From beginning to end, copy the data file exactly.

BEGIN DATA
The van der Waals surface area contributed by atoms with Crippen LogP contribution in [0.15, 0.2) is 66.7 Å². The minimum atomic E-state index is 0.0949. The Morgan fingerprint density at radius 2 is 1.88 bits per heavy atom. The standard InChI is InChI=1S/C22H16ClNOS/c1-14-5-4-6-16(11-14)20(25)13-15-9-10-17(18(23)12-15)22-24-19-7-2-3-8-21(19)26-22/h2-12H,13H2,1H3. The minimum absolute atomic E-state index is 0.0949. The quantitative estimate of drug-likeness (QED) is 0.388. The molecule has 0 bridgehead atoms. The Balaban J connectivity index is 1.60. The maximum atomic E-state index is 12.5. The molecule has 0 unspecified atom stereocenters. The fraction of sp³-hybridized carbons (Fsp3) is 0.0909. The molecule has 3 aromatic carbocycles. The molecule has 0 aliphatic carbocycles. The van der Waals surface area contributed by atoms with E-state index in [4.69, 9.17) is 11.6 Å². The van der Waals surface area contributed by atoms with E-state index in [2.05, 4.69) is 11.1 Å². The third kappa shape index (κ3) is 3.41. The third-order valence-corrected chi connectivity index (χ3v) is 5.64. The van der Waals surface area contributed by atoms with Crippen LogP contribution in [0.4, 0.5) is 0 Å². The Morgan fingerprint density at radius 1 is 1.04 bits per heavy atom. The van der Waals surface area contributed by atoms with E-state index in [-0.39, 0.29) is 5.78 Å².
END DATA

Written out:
The van der Waals surface area contributed by atoms with Crippen LogP contribution in [0.15, 0.2) is 66.7 Å². The minimum atomic E-state index is 0.0949. The Morgan fingerprint density at radius 2 is 1.88 bits per heavy atom. The standard InChI is InChI=1S/C22H16ClNOS/c1-14-5-4-6-16(11-14)20(25)13-15-9-10-17(18(23)12-15)22-24-19-7-2-3-8-21(19)26-22/h2-12H,13H2,1H3. The minimum absolute atomic E-state index is 0.0949. The quantitative estimate of drug-likeness (QED) is 0.388. The molecule has 0 bridgehead atoms. The Balaban J connectivity index is 1.60. The maximum atomic E-state index is 12.5. The molecule has 0 unspecified atom stereocenters. The fraction of sp³-hybridized carbons (Fsp3) is 0.0909. The molecule has 3 aromatic carbocycles. The molecule has 0 aliphatic carbocycles. The van der Waals surface area contributed by atoms with E-state index in [4.69, 9.17) is 11.6 Å². The van der Waals surface area contributed by atoms with E-state index in [2.05, 4.69) is 11.1 Å². The third kappa shape index (κ3) is 3.41. The third-order valence-corrected chi connectivity index (χ3v) is 5.64. The van der Waals surface area contributed by atoms with Crippen LogP contribution in [0.4, 0.5) is 0 Å². The Morgan fingerprint density at radius 1 is 1.04 bits per heavy atom. The van der Waals surface area contributed by atoms with E-state index in [-0.39, 0.29) is 5.78 Å².